Who lives to be 100 or more years old?

No other topic, perhaps, abounds, at first glance, with such wild logical errors as discussions about long-livers and "recipes" for a long life.

Life expectancy in Cuba is high. It is customary in Cuba to smoke cigars. Conclusion: To live long, smoke cigars. Smokers generally love to triumphantly quote centenarians, they say, they have also smoked all their lives and lived to be 100. But no one knows how long they would have lived if they had not smoked. Maybe up to 120, as prescribed in the Bible?

120 years is the average life expectancy of one of the mountain tribes living in the valley of the Khunza River, the Khunzakuts. And what is not attributed to this phenomenon of longevity!

On the one hand, Hunzakuts eat very little (compared to Europeans). On the other hand, apricots, nuts and grains make up the bulk of their diet. On the third, they eat local melt water, which supposedly has a special power. On the fourth, the high-altitude climate slows down metabolism. Fifth, they have no concept of "doctors" (and, consequently, diseases), if someone has a fracture or other trouble that they cannot cope with, they have to overcome a mountain pass to get to the nearest village. With the sixth, having a child after 100 years is a common thing for them. And here it is already unclear whether this is a cause or a consequence.

The Hunzakuts are certainly an incredibly interesting tribe with rich traditions worthy of a separate article. However, gerontologists (scientists dealing with the problems of old age and longevity) put in place all this chaos of reasons, each of which can, if desired, become a sensation a la Cuban cigars.

Under the influence of various factors, the human body is subject to destruction. Therefore, the first thing that should come to mind if you are concerned about the length of your life is how to reduce the influence of harmful factors on your body. How to get enough sleep, how to minimize stress, how to eat right, how to cleanse yourself in a timely manner, how to strengthen the immune system and many, many other tasks that are not fully achievable.

In youth, nature provides for the ability to restore (active cell renewal), but with age, the body loses it. Scientists explain this fact by the fact that nature is "concerned" with the continuation of the species and supplies the body with everything it needs until it fulfills its reproductive function. Thereafter, the organism has no evolutionary interest and is allowed to age and eventually die. So making love and having children can be safely attributed to rejuvenating factors, but, alas, not prolonging life. This is not enough to get a little closer to Methuselah.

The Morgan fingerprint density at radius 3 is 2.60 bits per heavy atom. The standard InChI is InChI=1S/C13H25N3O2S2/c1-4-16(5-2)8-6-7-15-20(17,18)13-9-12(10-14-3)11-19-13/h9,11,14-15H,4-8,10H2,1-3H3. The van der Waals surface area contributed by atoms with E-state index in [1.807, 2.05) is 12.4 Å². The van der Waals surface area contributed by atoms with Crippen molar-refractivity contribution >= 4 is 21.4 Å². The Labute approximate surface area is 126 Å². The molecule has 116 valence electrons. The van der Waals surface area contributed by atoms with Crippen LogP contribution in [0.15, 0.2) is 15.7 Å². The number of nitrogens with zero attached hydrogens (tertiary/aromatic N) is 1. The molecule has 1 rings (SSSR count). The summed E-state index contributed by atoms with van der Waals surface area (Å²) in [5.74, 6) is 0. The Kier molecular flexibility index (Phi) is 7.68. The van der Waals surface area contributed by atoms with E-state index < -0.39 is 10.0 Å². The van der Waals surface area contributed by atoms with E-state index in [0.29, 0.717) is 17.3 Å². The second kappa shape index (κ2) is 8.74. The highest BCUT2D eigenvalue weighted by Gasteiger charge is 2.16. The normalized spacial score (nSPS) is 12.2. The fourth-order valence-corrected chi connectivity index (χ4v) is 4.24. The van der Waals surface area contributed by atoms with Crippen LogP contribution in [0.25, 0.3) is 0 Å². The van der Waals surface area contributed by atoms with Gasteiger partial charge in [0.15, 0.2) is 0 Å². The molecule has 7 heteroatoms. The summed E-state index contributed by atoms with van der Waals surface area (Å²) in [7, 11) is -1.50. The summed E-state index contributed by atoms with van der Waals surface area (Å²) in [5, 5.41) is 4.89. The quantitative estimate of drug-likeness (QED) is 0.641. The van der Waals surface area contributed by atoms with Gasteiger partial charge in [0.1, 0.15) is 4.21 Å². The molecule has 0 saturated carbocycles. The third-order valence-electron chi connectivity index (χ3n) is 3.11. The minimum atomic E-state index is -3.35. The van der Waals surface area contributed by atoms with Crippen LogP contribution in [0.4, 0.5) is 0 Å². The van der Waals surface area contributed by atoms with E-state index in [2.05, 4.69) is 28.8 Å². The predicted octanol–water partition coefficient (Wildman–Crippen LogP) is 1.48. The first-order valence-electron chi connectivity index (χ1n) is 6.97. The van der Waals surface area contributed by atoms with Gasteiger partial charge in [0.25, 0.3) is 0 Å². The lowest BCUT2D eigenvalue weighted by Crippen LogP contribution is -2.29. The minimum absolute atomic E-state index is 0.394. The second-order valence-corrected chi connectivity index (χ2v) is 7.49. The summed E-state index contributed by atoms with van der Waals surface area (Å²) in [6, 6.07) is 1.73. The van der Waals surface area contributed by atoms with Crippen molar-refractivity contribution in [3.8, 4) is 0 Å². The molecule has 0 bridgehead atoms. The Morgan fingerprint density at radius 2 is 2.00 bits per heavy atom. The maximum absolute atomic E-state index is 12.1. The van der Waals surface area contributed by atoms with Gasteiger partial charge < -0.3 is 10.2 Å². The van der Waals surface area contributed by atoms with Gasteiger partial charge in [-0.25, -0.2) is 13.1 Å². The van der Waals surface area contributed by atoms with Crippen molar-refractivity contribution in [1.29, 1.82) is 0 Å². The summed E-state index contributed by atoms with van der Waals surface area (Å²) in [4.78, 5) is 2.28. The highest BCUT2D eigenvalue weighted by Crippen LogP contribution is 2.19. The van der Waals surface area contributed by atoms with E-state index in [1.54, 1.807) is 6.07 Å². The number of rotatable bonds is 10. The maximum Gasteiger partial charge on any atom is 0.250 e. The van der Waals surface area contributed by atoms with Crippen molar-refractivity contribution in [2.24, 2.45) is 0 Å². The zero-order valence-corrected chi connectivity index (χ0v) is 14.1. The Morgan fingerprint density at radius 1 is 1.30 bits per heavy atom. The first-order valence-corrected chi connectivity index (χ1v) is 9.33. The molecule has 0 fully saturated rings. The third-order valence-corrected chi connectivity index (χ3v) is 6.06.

The easiest thing to do (and this has been proven experimentally) is to limit the calorie content of food and diversify your lifestyle with exercise. This will slow down the metabolic process and can extend your life by 10 years. By the way, that is why there are so many inhabitants of mountain regions among centenarians - thin air and low pressure are natural factors that slow down metabolism.

There is one "but" in this simple recommendation. A slowed down metabolism can affect, for example, the intellectual development of a person, although this has not yet been experimentally proven (no wonder, because the experiments are carried out mainly on rats). Of course, it's great to live up to 100 years or more, but whether quantity will turn into quality, that is the question. As Aldous Huxley said: "Everyone wants to live forever, but nobody wants to be old." Huxley, dying of cancer, knew what he was writing about.

Other factors affecting life expectancy include avoiding bad habits, preventing cancer, genetic predisposition (i.e., the life span of your ancestors), and even where you live. Interestingly, each region has its own traditional factors that contribute to longevity. As you know, Japan is one of the leading countries in terms of life expectancy, and this is often attributed to the consumption of seafood and fish. Apparently, they play the same role as apricots - among the Hunzakuts. I wonder what takes on this role in Moscow? Over the past couple of years, the number of centenarians, whose age has exceeded 100, has doubled and reached 785 people. But this, it seems, is no longer the concern of gerontologists, but of sociologists ...

Finally, I note that scientists are unanimous that a positive attitude and optimism have a beneficial effect not only on the quality of life, but also on its duration. And they most likely came to this conclusion without the help of rats.